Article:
I understand that I can only spend the amount of a full transaction associated with an address. Often this will result in change being sent to a change address that I provide. One question at this point is, why does the receiver bother sending back the change. Do you send way more than the original cost for an item?

Say they do, don't they have the same problem, not having a transaction for the exact amount so that they too might end up sending too much to you, so that a cycle of change happens - what could have been one transaction ends up being many which seems like this is a burden on the system?

1 Answer 1


Why does the receiver bother sending back change?

This assumption is wrong. Nevertheless, you are correct saying, that you need to spend the whole transaction input (UTXO) balance on your address, but the person who makes the change is the sender, not receiver.

Example, You have unspent balance (UTXO) of 1 Bitcoin and you want to pay 0.2 BTC for coffee. You create a transaction spending 1 whole Bitcoin to two separate receivers. 0.2 BTC (tx output) goes to merchant and 0.7 BTC you direct back to your address (the change). The difference between UTXO and sum of tx outputs is called fee, in this case 0.1 BTC.

Does the inability to spend only part of a transaction result in “too many” extra transactions?

No, since it is still 1 transaction with just two output in case there is a change. No extra transaction is made.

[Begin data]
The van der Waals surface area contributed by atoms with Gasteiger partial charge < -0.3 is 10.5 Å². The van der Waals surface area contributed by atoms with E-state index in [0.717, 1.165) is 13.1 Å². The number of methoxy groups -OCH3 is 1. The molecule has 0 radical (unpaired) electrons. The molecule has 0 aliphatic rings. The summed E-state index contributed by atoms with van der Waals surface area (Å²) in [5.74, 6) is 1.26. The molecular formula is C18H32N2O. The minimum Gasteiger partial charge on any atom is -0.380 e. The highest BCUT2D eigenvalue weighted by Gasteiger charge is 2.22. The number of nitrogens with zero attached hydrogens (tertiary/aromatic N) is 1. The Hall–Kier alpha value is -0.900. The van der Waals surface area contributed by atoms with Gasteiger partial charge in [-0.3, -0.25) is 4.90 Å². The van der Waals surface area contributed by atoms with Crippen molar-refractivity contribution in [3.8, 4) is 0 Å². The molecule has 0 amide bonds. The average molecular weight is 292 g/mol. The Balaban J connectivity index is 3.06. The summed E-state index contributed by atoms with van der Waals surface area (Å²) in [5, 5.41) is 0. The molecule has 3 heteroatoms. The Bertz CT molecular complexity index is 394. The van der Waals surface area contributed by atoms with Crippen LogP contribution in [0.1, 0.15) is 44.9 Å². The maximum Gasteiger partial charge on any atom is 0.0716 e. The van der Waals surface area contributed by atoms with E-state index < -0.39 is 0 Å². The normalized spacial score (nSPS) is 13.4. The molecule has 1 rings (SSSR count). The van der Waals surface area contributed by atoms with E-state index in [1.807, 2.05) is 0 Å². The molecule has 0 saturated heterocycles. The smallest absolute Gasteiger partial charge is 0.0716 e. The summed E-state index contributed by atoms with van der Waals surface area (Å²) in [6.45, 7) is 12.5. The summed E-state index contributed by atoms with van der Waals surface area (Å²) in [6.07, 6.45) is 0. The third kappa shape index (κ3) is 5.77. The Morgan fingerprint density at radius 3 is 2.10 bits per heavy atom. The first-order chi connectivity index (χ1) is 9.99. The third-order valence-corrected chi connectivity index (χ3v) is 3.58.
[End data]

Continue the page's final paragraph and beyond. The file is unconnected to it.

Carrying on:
• Thanks. I was under the impression, just like in the real world that if I had a 10 dollar bill and I gave it to pay for a 1 dollar purchase, it would be the receiver giving me change. But I in the case of Bitcoin give the change to either a new address or the original address, right? I was really baffled -- it seemed for a moment like this was at least an awkward feature of Bitcoin -- was it that dumb of a question?
    – Jeff
    Feb 4, 2015 at 8:46
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    @Jeff Many newcomers are having trouble understanding this, specifically non-programmers, otherwise it makes perfect sense. The real world application would be: I have 10 dollars, purchase for $1, so I tear 1/10 of the note, which goes to cashier and 9/10 of banknote is still mine. Not dumb question, but you might have found the answer just by googling.
    – Marek
    Feb 4, 2015 at 8:51
  • I did indeed google and while I found a lot of info about change addresses and maybe even some examples that implicitly showed your answer none that I saw came out and said, "You might think that the receiver has to give you change, but that is wrong..." Thanks again, I was baffled for a bit.
    – Jeff
    Feb 4, 2015 at 8:54

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